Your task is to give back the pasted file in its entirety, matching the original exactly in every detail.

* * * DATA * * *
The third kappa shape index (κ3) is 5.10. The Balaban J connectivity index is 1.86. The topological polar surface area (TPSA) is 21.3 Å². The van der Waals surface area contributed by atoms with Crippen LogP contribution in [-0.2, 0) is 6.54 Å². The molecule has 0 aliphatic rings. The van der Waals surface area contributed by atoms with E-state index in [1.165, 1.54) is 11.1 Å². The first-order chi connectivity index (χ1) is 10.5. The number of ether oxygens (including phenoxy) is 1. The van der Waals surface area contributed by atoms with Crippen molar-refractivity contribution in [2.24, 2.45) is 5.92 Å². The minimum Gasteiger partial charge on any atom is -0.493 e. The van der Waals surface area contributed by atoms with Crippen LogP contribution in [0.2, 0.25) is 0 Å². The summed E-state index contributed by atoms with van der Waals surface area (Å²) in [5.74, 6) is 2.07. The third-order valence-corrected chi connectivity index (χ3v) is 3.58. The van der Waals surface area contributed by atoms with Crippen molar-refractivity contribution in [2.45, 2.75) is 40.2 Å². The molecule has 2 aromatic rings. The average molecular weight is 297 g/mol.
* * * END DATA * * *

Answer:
The third kappa shape index (κ3) is 5.10. The Balaban J connectivity index is 1.86. The topological polar surface area (TPSA) is 21.3 Å². The van der Waals surface area contributed by atoms with Crippen LogP contribution in [-0.2, 0) is 6.54 Å². The molecule has 0 aliphatic rings. The van der Waals surface area contributed by atoms with E-state index in [1.165, 1.54) is 11.1 Å². The first-order chi connectivity index (χ1) is 10.5. The number of ether oxygens (including phenoxy) is 1. The van der Waals surface area contributed by atoms with Crippen molar-refractivity contribution in [2.24, 2.45) is 5.92 Å². The minimum Gasteiger partial charge on any atom is -0.493 e. The van der Waals surface area contributed by atoms with Crippen LogP contribution in [0.2, 0.25) is 0 Å². The summed E-state index contributed by atoms with van der Waals surface area (Å²) in [5.74, 6) is 2.07. The third-order valence-corrected chi connectivity index (χ3v) is 3.58. The van der Waals surface area contributed by atoms with Crippen molar-refractivity contribution in [2.45, 2.75) is 40.2 Å². The molecule has 2 aromatic rings. The average molecular weight is 297 g/mol.